No other company is going to have your company’s interests at heart, is the thing. I see so much bitching about Facebook and Google “stealing” or “sucking up” all the ad revenue, as if Facebook and Google somehow owed it to traditional publishers to be dumber, lazier, and poorer than they could be. Far be it from me to defend Zuckerberg or any of his ilk but expecting him to not take advantage of an opportunity is unfair.

You want something stronger, you gotta build it yourself, not just bitch at big tech and yell at your customers and potential customers. Journalists putting a “see, you should pay for this shit, you ungrateful heathens” at the end of every story are pitching their efforts at persuading the wrong people. Direct that sentiment at the boardroom, and if the boardroom won’t listen, direct it to the mirror and found your own fucking newsroom.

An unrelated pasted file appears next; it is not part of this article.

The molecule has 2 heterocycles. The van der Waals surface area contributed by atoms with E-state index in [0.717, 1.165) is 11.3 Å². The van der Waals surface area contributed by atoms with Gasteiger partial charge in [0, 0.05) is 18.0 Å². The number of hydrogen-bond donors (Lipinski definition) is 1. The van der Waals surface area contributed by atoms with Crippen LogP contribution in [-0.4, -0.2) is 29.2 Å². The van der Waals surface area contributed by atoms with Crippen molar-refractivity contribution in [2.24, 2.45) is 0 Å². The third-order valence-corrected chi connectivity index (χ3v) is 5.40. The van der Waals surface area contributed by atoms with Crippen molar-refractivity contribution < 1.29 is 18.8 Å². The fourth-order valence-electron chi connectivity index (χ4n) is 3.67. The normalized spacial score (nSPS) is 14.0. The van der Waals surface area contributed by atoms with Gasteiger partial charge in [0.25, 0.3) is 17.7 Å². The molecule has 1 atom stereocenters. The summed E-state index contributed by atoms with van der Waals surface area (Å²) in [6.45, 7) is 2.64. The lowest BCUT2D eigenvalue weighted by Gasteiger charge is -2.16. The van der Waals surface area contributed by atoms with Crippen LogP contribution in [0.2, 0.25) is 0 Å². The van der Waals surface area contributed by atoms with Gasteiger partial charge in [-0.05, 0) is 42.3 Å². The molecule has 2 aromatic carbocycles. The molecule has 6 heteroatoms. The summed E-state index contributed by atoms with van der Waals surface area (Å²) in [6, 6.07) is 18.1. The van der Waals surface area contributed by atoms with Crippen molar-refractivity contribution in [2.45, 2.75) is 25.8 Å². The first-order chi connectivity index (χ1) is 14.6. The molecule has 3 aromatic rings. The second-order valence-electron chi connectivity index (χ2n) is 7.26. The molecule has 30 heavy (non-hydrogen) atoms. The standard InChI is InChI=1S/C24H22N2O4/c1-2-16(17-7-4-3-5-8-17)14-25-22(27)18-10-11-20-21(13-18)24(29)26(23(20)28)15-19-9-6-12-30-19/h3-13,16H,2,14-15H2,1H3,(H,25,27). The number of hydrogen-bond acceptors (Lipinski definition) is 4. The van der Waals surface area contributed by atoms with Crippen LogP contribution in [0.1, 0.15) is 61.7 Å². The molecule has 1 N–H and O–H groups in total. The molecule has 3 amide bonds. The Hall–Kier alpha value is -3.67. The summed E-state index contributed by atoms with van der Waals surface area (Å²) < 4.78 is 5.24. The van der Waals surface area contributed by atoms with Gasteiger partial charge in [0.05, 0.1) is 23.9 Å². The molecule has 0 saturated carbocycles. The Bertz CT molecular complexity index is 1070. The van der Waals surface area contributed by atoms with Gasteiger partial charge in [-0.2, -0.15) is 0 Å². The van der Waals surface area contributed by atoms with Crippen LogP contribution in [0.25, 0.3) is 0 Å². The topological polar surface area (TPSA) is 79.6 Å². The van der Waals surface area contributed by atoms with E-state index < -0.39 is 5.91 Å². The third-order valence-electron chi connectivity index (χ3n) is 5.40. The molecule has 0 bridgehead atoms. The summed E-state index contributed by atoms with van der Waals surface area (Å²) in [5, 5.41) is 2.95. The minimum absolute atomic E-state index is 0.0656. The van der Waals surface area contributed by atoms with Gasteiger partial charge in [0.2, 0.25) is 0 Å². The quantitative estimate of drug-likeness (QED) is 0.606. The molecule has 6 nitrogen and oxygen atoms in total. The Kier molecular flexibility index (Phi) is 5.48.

Yeah, it’s hard. Yeah, it sucks. I wouldn’t be out here yelling this at you if I didn’t know firsthand how hard it is, how much it sucks, and how little sleep it’s possible to survive on. And if anything else in the history of anything had ever just once fucking WORKED, I wouldn’t be out here telling you to get a day job and eat ramen so you can manage an employee buyout at night or whatever if this really means that much to you. If anything else does work, I ain’t seen it yet.

Facebook and Google don’t care. The execs don’t care. The shareholders don’t care as long as they get paid. So therefore it follows that if you’re the one who cares you’re the one who has to do it.